Children’s Literature and the Rise of ‘Mind Cure’: Positive Thinking and Pseudo-Science at the Fin de Siècle by Anne Stiles (Cambridge: Cambridge University Press, 2021). 249 pp., hardback $99.99


  • Adam Epp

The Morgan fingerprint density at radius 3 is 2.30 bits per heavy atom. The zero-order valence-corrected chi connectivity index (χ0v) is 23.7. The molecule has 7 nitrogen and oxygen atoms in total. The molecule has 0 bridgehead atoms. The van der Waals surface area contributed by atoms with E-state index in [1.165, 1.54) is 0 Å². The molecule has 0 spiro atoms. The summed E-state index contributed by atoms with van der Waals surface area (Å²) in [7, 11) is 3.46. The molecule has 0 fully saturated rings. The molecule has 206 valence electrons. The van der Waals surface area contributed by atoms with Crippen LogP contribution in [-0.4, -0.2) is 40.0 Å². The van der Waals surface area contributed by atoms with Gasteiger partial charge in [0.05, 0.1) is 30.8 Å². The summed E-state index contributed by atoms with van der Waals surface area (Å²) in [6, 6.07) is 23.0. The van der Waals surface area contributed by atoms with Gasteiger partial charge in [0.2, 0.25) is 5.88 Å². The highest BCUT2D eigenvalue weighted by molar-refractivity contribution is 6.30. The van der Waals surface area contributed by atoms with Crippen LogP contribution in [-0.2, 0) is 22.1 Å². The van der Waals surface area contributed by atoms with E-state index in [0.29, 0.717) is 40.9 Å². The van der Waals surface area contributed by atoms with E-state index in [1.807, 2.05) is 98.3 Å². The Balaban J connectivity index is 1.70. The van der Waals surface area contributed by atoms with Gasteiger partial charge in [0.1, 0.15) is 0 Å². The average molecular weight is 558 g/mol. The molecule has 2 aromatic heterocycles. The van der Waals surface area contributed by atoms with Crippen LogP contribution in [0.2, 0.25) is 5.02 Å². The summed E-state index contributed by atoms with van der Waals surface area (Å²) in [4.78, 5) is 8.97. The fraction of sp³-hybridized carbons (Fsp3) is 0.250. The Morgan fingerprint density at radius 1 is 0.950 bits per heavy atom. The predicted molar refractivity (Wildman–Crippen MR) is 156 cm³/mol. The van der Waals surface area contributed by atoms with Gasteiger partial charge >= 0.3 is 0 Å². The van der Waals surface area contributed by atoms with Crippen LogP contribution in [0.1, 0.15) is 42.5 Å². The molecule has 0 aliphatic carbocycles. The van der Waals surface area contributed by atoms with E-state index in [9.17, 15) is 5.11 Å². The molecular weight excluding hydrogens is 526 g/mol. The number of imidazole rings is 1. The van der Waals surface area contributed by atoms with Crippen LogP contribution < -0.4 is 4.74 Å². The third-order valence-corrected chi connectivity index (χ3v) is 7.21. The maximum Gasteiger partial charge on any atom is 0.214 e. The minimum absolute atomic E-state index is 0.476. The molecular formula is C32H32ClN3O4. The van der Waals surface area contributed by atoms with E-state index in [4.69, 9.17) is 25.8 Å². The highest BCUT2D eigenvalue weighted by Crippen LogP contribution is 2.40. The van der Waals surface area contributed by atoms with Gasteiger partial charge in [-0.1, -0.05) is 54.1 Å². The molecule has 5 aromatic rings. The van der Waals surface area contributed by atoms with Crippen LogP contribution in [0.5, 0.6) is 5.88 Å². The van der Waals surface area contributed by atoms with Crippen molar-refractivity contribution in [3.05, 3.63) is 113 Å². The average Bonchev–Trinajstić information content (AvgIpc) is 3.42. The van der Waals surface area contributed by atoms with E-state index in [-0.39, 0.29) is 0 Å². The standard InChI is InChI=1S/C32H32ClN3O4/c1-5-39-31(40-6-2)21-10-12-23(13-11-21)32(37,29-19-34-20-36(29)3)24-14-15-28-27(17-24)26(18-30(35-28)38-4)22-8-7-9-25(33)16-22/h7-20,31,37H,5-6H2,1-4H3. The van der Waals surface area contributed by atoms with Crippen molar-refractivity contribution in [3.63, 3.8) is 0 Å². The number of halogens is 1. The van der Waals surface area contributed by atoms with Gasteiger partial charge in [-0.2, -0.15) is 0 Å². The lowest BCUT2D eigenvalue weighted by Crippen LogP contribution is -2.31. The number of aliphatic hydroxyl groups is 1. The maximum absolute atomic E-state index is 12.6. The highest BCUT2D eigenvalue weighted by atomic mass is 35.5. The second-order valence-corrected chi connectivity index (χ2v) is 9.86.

The ‘Mind Cure’, the main subject of Anne Stiles’s Children's Literature and the Rise of ‘Mind Cure’, is part of a spiritual movement called New Thought. New Thought practitioners reject scientific medicine and believe our thoughts directly affect our well-being, such that thinking positively can cure any disease and thinking negatively can lead to sickness and financial failure. Due to the inadequate care they received from physicians, nineteenth-century women experiencing depression and other mental illnesses were especially drawn to New Thought, as its emphasis on positive thinking was a welcome alternative to treatments such as Silas Weir Mitchell’s rest cure. New Thought grew alongside Christian Science, founded by Mary Baker Eddy in the nineteenth century, and the two movements share similar beliefs regarding health and God. For over a hundred years, both New Thought and Christian Science have been criticised for their ineffectiveness against physical injuries and diseases. Some of the movements’ members have died from ailments modern medicine could cure, although the ‘Mind Cure’ can work against some psychosomatic illnesses, albeit for the same reason that placebos can cure conditions.